The standard agreement between international organizations and the host country of an international conference provides for accreditation, visas, and entry to all those the international organization accredits diplomats, media, non-governmental organizations, etcetera. The agreement has a provision for the host, only on exceptional security considerations, to refuse entry to a person. But based on the experience of the more than 250 members of OWINFS who have attended international meetings of the WTO, the United Nations, and other fora, hosts have never denied entry, except for at most, one or two specific persons, with at least some justification provided. Previous WTO Ministerial meetings in Singapore, the United States, Qatar, Mexico, Hong Kong, Switzerland, Indonesia, and Kenya did not see similar such repression. “We have participated in many previous Ministerial meetings without any problems, but now our entire four-person delegation has had their accreditation revoked - in spite of the fact that we have been engaging our government on WTO for years, and have non-refundable tickets and hotel reservations,” said Nick Dearden of Global Justice Now!

By offering to host the Conference, Argentina committed itself to ensure the access of all people, including delegates, staff and accredited NGOs that the WTO decides, according to its own procedures, should have access to it. If any host country starts taking decisions limiting access and does so arbitrarily and without having to explain any motives, not only is this conference's integrity being attacked, but a key principle of international diplomacy is being violated. The WTO should not accept such a blatant violation of well-established international norms.

It is ironic that this occurred on the same day that Argentina is celebrating the transfer of the presidency of the G20 from Germany to Argentina. The banning of registered WTO delegates is an outrageous and worrying precedent, not just for the WTO meeting itself, and also for the G20 presidency of Argentina, but also for all future international meetings that are hosted by repressive governments.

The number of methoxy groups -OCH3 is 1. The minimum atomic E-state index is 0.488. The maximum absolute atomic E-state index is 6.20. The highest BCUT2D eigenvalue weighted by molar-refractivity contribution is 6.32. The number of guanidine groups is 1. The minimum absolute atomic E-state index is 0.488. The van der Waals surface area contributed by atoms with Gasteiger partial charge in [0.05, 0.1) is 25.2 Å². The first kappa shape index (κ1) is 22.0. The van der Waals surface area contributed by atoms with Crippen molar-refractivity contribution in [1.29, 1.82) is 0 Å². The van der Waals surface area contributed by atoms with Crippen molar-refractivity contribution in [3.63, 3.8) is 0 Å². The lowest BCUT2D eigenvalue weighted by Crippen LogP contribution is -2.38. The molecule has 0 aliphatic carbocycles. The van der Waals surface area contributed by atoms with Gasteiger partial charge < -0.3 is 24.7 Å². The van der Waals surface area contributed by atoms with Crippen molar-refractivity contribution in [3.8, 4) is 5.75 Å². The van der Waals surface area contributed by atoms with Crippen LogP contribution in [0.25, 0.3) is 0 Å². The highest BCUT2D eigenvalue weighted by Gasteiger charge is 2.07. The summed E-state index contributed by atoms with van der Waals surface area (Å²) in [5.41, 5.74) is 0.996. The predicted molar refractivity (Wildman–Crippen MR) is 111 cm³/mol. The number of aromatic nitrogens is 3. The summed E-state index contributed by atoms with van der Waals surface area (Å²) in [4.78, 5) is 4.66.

Contact Dr Patricia Ranald 0419 695 841

The WTO message noting the Argentine government’s denial of accreditation states:

Dear [registered participant],

The WTO has duly accredited your NGO as an eligible participant of WTO's 11th Ministerial Conference in Buenos Aires from 10 to 13 December 2017. However, we are informed by the host government that for unspecified reasons, the Argentine security authorities have decided to deny your accreditation.

We have made repeated enquiries about this unexpected development, but we have little to no hope that a solution will be found. We therefore discourage you from travelling to Argentina so as to avoid being turned away upon entry into the country.

We asked the Argentine authorities to contact you directly and inform you of their decision but to avoid that it does reach you at too late a stage, we have decided to contact you now.

We apologise for the inconvenience that the Argentine decision may cause. We are unfortunately not in a position to provide any explanation or background and suggest you contact the Argentine authorities directly

Yours sincerely,

Head of External Relations

© Scoop Media